Tuesday, December 05, 2017

December Masterpiece of the Month: The Old Guitarist by Pablo Picasso

Who Made It?
A Spanish artist named Pablo Picasso created this painting in 1903.

Where Is the REAL One?
The real painting can be seen at The Art Institute of Chicago in Chicago, IL.

Why Is This Artwork Important?
This painting is one of several paintings created during a difficult time in Picasso's life. During this time, there were many different art styles which developed and became popular, such as Modernism, Impressionism, Post-Impressionism and Expressionism, which greatly influenced Picasso. Expressionism refers to art that is an expression of an artist’s individual feelings and personal experience. Poverty, death of a friend and personal struggles caused Picasso to feel deep sadness at the beginning of his career. Because of this, he chose color and symbolism to represent his feelings of sadness, particularly the color blue, which more strongly and effectively convey these emotions. We call this Picasso's "blue period", which lasted three years. Every single element in The Old Guitarist was carefully chosen to create a stronger reaction. The monochromatic color scheme (based on one color) creates flat, two-dimensional forms. Also, the overall dull blue palette creates a general tone of sorrow and tragedy.

The guitarist shows no sign of life and appears to be close to death, implying misery and discomfort. Details are eliminated and his body proportions are manipulated to be elongated and scrawny. This blind and poor musician depends on his guitar and his music for survival and also uses them for expressing emotions. Here, everything seems to be a symbol of loneliness, and a reflection on what Picasso was feeling and experiencing during this time.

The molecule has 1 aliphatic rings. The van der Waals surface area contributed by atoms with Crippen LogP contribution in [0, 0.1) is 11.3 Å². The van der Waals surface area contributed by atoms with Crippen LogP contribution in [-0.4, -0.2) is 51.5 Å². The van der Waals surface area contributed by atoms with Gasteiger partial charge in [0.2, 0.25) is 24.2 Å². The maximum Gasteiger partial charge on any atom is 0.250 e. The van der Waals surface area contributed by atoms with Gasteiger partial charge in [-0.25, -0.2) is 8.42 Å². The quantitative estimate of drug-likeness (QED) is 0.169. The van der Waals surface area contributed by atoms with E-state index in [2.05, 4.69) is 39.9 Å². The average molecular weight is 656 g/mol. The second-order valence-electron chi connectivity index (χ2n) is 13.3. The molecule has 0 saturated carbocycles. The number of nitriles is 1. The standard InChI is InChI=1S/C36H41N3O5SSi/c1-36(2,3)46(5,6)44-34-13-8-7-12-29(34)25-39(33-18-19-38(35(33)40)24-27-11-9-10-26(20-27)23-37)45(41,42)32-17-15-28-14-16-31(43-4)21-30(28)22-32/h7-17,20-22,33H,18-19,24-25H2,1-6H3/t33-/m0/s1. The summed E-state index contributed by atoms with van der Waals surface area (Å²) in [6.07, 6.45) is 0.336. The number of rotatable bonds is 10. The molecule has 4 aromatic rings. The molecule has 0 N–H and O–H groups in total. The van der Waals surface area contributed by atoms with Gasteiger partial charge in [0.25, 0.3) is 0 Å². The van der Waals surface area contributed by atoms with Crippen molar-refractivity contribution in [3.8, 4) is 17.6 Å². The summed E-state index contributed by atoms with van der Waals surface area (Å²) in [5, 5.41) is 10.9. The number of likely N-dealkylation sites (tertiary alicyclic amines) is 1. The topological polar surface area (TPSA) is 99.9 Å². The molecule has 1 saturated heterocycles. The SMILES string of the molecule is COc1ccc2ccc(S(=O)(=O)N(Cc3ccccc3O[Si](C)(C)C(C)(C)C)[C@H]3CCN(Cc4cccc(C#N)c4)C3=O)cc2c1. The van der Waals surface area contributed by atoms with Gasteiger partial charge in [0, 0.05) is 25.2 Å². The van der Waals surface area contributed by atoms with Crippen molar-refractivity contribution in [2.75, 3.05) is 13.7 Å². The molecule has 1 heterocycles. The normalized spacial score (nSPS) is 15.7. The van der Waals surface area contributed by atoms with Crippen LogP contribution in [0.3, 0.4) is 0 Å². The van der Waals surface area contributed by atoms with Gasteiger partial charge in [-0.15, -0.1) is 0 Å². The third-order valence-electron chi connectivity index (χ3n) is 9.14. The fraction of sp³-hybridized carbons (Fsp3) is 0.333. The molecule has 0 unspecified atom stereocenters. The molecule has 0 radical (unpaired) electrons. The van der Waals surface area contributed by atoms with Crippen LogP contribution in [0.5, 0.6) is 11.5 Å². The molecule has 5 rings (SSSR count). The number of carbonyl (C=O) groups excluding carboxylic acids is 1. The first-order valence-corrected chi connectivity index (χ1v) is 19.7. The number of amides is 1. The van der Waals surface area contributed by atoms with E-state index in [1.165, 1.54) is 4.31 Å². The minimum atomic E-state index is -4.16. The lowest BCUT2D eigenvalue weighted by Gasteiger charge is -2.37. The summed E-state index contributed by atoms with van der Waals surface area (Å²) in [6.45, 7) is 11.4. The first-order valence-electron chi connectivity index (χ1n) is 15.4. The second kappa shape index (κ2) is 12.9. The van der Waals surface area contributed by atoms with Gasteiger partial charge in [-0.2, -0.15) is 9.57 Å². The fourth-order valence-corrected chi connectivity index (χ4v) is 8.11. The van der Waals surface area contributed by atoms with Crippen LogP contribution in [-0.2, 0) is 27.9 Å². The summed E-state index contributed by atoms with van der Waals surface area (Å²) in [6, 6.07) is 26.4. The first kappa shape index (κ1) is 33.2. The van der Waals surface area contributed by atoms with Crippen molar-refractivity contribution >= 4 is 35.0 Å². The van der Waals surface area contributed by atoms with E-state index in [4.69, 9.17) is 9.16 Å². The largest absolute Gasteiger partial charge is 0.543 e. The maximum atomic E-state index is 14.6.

Grade Two: Paper Pendants

Why do people wear jewelry? Students in grade two learned that people everywhere have decorated themselves with jewelry since ancient times, often for many different reasons. Students examined and discussed several different artisan pendants, some of which incorporated necklace structure, as well. The examples ranged in time period and materials, and students were asked to look for clues to help them determine how each pendant was created. They enjoyed seeing how different cultures have varying styles, how different artists use the same materials differently and how styles have changed over time. Despite the differences, however, some jewelry-making techniques have remained similar over the centuries.

Students were instructed to design and create there own pendant from paper and aluminum foil. They were encouraged to include additional decorations with markers and pencils.

Observational Drawing: Drawing Our Shoes

This month's drawing challenge consisted of having third graders remove one of their shoes and draw it from observation by placing it on the table before them, much to student's delight! Students were informed that shoes, particularly sneakers, contain many intricate details in the form of lines, shapes, patterns and textures which would require their attention for this drawing. Students had the option of including shading in this drawing or keeping it as a line drawing, which would allow them to focus on the beauty of the many interior details. Some students chose to opt for the additional challenge of placing BOTH shoes on the table and arranging them into a small still-life, while others drew their shoe(s) from unusual and/or multiple viewpoints.

Grade Two: Mock Stained Glass

For this lesson, second graders examined several examples of historical and contemporary stained glass art works. The art of stained glass originated in the form of windows. Students discussed places and buildings were they have seen or might expect to find stained glass windows. Homes, churches, temples, restaurants and public buildings are among the most common buildings to find stained glass. Students were informed that stained glass windows were originally intended to give medieval cathedrals the feeling of being a special place during the dark Middle Ages.